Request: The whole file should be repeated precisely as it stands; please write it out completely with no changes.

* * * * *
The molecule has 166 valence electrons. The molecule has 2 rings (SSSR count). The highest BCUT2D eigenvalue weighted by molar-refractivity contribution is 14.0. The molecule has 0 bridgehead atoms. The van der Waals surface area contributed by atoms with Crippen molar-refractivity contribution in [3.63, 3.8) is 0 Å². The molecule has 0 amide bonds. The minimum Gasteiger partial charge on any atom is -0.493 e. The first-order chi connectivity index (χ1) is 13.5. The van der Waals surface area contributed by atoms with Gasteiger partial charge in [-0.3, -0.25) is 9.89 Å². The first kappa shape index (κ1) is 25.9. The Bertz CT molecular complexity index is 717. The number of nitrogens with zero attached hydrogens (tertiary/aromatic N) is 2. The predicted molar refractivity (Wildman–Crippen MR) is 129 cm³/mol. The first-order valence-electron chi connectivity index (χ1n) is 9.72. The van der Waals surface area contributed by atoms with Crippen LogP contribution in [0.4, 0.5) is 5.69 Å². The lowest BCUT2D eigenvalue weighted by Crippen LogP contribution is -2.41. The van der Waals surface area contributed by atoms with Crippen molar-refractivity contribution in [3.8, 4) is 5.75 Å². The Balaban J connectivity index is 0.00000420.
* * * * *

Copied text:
The molecule has 166 valence electrons. The molecule has 2 rings (SSSR count). The highest BCUT2D eigenvalue weighted by molar-refractivity contribution is 14.0. The molecule has 0 bridgehead atoms. The van der Waals surface area contributed by atoms with Crippen molar-refractivity contribution in [3.63, 3.8) is 0 Å². The molecule has 0 amide bonds. The minimum Gasteiger partial charge on any atom is -0.493 e. The first-order chi connectivity index (χ1) is 13.5. The van der Waals surface area contributed by atoms with Gasteiger partial charge in [-0.3, -0.25) is 9.89 Å². The first kappa shape index (κ1) is 25.9. The Bertz CT molecular complexity index is 717. The number of nitrogens with zero attached hydrogens (tertiary/aromatic N) is 2. The predicted molar refractivity (Wildman–Crippen MR) is 129 cm³/mol. The first-order valence-electron chi connectivity index (χ1n) is 9.72. The van der Waals surface area contributed by atoms with Crippen LogP contribution in [0.4, 0.5) is 5.69 Å². The lowest BCUT2D eigenvalue weighted by Crippen LogP contribution is -2.41. The van der Waals surface area contributed by atoms with Crippen molar-refractivity contribution in [3.8, 4) is 5.75 Å². The Balaban J connectivity index is 0.00000420.